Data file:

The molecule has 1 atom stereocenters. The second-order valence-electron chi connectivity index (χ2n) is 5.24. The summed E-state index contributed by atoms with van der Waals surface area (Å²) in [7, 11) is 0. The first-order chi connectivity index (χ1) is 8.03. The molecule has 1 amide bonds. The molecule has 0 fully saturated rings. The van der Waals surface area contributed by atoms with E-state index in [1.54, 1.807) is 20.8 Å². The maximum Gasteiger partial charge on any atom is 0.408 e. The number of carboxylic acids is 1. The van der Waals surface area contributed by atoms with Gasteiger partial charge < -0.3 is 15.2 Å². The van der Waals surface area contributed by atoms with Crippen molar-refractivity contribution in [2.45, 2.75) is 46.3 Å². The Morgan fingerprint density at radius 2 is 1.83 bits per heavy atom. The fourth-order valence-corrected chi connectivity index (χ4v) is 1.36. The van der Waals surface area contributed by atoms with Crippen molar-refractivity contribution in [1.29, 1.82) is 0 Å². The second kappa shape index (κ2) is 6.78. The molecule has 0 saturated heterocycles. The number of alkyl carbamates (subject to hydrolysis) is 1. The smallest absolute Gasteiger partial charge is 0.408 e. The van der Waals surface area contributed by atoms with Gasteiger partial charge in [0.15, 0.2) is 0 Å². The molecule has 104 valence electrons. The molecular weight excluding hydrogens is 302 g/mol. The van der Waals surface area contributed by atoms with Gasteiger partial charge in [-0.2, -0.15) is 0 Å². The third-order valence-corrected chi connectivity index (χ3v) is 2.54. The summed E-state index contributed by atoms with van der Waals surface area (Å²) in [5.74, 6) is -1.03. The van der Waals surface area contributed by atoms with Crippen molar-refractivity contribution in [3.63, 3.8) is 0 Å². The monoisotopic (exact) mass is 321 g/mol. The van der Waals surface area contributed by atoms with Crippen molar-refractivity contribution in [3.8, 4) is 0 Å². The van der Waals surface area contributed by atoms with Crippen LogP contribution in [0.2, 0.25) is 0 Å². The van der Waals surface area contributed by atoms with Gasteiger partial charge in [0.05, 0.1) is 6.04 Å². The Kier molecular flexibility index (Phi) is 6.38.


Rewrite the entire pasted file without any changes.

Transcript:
The molecule has 1 atom stereocenters. The second-order valence-electron chi connectivity index (χ2n) is 5.24. The summed E-state index contributed by atoms with van der Waals surface area (Å²) in [7, 11) is 0. The first-order chi connectivity index (χ1) is 8.03. The molecule has 1 amide bonds. The molecule has 0 fully saturated rings. The van der Waals surface area contributed by atoms with E-state index in [1.54, 1.807) is 20.8 Å². The maximum Gasteiger partial charge on any atom is 0.408 e. The number of carboxylic acids is 1. The van der Waals surface area contributed by atoms with Gasteiger partial charge < -0.3 is 15.2 Å². The van der Waals surface area contributed by atoms with Crippen molar-refractivity contribution in [2.45, 2.75) is 46.3 Å². The Morgan fingerprint density at radius 2 is 1.83 bits per heavy atom. The fourth-order valence-corrected chi connectivity index (χ4v) is 1.36. The van der Waals surface area contributed by atoms with Crippen molar-refractivity contribution in [1.29, 1.82) is 0 Å². The second kappa shape index (κ2) is 6.78. The molecule has 0 saturated heterocycles. The number of alkyl carbamates (subject to hydrolysis) is 1. The smallest absolute Gasteiger partial charge is 0.408 e. The van der Waals surface area contributed by atoms with Gasteiger partial charge in [0.15, 0.2) is 0 Å². The molecule has 104 valence electrons. The molecular weight excluding hydrogens is 302 g/mol. The van der Waals surface area contributed by atoms with Gasteiger partial charge in [-0.2, -0.15) is 0 Å². The third-order valence-corrected chi connectivity index (χ3v) is 2.54. The summed E-state index contributed by atoms with van der Waals surface area (Å²) in [5.74, 6) is -1.03. The van der Waals surface area contributed by atoms with Crippen molar-refractivity contribution in [3.63, 3.8) is 0 Å². The monoisotopic (exact) mass is 321 g/mol. The van der Waals surface area contributed by atoms with Crippen molar-refractivity contribution in [3.8, 4) is 0 Å². The van der Waals surface area contributed by atoms with Crippen LogP contribution in [0.2, 0.25) is 0 Å². The van der Waals surface area contributed by atoms with Gasteiger partial charge in [0.05, 0.1) is 6.04 Å². The Kier molecular flexibility index (Phi) is 6.38.